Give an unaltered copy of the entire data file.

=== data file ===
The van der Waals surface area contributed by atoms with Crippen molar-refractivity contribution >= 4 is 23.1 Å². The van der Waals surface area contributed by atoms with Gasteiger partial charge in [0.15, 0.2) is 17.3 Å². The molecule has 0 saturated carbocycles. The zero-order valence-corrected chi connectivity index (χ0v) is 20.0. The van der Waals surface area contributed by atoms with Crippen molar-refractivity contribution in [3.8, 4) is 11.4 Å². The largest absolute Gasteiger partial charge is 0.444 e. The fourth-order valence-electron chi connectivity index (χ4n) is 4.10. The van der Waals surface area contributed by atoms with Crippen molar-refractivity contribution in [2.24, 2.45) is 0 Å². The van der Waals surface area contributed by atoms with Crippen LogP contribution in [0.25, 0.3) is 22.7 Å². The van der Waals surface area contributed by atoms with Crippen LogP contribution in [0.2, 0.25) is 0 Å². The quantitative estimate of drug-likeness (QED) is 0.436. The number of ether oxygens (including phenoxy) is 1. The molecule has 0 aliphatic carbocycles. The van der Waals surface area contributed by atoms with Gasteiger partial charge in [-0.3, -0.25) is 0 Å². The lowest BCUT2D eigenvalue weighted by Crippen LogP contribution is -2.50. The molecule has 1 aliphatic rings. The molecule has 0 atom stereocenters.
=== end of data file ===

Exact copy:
The van der Waals surface area contributed by atoms with Crippen molar-refractivity contribution >= 4 is 23.1 Å². The van der Waals surface area contributed by atoms with Gasteiger partial charge in [0.15, 0.2) is 17.3 Å². The molecule has 0 saturated carbocycles. The zero-order valence-corrected chi connectivity index (χ0v) is 20.0. The van der Waals surface area contributed by atoms with Crippen molar-refractivity contribution in [3.8, 4) is 11.4 Å². The largest absolute Gasteiger partial charge is 0.444 e. The fourth-order valence-electron chi connectivity index (χ4n) is 4.10. The van der Waals surface area contributed by atoms with Crippen molar-refractivity contribution in [2.24, 2.45) is 0 Å². The van der Waals surface area contributed by atoms with Crippen LogP contribution in [0.25, 0.3) is 22.7 Å². The van der Waals surface area contributed by atoms with Crippen LogP contribution in [0.2, 0.25) is 0 Å². The quantitative estimate of drug-likeness (QED) is 0.436. The number of ether oxygens (including phenoxy) is 1. The molecule has 0 aliphatic carbocycles. The van der Waals surface area contributed by atoms with Gasteiger partial charge in [-0.3, -0.25) is 0 Å². The lowest BCUT2D eigenvalue weighted by Crippen LogP contribution is -2.50. The molecule has 1 aliphatic rings. The molecule has 0 atom stereocenters.